Open main menu

Contents

EnglishEdit

EtymologyEdit

French

NounEdit

lacune (plural lacunes)

  1. a lacunar stroke or lacunar infarct
    We compared the efficacy and safety of rivaroxaban (at a daily dose of 15 mg) with aspirin (at a daily dose of 100 mg) for the prevention of recurrent stroke in patients with recent ischemic stroke that was presumed to be from cerebral embolism but without arterial stenosis, lacune, or an identified cardioembolic source. DOI: 10.1056/NEJMoa1802686
  2. lacuna.
    lacune in Webster’s Revised Unabridged Dictionary, G. & C. Merriam, 1913.

(Can we find and add a quotation of Landor to this entry?)

AnagramsEdit


DutchEdit

PronunciationEdit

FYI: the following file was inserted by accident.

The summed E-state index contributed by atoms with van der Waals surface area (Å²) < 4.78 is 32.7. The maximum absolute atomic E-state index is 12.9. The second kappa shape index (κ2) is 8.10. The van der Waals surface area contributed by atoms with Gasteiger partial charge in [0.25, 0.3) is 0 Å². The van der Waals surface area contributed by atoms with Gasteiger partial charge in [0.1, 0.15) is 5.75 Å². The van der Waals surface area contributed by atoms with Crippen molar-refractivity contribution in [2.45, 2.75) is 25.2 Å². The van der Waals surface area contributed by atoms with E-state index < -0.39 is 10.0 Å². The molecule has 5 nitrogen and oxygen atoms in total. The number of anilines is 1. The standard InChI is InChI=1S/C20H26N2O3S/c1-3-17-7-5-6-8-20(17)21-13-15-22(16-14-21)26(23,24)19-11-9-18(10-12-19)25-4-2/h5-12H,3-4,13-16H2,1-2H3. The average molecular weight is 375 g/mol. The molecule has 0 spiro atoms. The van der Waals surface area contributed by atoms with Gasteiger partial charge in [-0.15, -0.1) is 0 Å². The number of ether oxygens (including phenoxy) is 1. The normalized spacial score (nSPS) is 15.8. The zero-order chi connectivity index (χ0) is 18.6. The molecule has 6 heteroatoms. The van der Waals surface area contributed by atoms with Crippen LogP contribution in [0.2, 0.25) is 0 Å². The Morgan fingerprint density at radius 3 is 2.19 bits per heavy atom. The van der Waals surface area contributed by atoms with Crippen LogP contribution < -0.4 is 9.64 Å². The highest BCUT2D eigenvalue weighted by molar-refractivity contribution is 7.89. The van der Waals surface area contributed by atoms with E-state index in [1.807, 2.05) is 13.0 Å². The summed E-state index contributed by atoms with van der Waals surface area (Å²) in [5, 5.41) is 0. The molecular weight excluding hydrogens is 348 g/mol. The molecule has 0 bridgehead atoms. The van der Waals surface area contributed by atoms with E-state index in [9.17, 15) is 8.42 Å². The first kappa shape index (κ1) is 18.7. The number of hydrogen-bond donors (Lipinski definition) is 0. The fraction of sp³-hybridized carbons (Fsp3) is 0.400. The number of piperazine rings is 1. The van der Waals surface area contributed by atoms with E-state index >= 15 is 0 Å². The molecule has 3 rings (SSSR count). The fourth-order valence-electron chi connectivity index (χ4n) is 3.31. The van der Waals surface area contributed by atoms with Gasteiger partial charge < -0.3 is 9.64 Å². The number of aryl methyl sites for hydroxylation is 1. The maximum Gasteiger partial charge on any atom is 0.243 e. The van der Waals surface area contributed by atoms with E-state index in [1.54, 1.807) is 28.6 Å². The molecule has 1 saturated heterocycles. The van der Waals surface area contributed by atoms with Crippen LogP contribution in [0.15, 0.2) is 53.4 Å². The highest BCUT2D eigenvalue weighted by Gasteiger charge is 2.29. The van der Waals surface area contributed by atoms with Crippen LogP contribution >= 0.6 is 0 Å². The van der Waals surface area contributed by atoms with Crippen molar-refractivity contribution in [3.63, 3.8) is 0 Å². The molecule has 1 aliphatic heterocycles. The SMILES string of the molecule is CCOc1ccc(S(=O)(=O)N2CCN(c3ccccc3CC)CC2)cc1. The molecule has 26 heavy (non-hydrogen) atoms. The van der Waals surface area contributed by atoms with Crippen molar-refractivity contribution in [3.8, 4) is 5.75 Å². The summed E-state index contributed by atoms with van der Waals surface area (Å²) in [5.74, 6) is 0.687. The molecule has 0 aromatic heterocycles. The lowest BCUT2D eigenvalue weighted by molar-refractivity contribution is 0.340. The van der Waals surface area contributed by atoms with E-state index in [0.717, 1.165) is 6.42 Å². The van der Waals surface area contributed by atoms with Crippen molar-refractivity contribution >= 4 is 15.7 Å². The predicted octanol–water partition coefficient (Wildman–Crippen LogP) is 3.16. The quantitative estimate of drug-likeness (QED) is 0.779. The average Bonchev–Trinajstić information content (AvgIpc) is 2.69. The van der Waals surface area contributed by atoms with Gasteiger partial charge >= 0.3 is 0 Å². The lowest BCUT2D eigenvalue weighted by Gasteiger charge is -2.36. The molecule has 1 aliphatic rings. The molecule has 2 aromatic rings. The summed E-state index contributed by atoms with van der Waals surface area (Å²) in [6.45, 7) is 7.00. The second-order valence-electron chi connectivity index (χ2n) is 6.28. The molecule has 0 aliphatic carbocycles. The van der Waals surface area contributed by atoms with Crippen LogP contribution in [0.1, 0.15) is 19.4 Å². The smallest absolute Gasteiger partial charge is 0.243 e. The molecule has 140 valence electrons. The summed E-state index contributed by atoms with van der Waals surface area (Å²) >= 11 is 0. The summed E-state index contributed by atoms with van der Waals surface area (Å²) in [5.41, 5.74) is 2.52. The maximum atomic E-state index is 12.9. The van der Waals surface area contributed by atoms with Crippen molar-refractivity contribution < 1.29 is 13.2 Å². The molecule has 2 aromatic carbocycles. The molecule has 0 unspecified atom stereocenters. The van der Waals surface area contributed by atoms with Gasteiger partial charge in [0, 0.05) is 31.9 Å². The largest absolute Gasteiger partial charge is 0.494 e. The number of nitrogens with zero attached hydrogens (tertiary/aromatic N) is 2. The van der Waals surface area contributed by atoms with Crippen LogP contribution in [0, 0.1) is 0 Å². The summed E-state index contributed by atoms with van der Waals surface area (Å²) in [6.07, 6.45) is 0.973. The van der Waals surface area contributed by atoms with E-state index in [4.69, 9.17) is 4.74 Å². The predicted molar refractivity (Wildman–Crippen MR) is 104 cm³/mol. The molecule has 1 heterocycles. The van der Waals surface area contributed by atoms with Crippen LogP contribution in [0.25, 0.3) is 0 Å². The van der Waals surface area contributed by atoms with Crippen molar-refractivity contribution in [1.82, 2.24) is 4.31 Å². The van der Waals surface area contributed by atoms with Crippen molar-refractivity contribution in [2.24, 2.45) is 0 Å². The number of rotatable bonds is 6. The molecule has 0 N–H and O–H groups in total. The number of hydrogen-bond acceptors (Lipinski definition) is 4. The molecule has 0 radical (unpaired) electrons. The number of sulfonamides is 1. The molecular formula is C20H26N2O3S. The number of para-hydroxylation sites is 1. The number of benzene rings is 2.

• (file)

Hyphenation: la‧cu‧ne

NounEdit

lacune f (plural lacunes, diminutive lacunetje n)

  1. a gap
  2. (figuratively) something that is missing

FrenchEdit

EtymologyEdit

Borrowed from Latin lacūna. Doublet of lagune.

PronunciationEdit

NounEdit

lacune f (plural lacunes)

  1. gap
  2. vacuum, empty space
  3. (figuratively) lack; thing that is missing
  4. (usually in the plural) ignorance, shortcoming

Further readingEdit

AnagramsEdit


ItalianEdit

PronunciationEdit

NounEdit

lacune f

  1. plural of lacuna

AnagramsEdit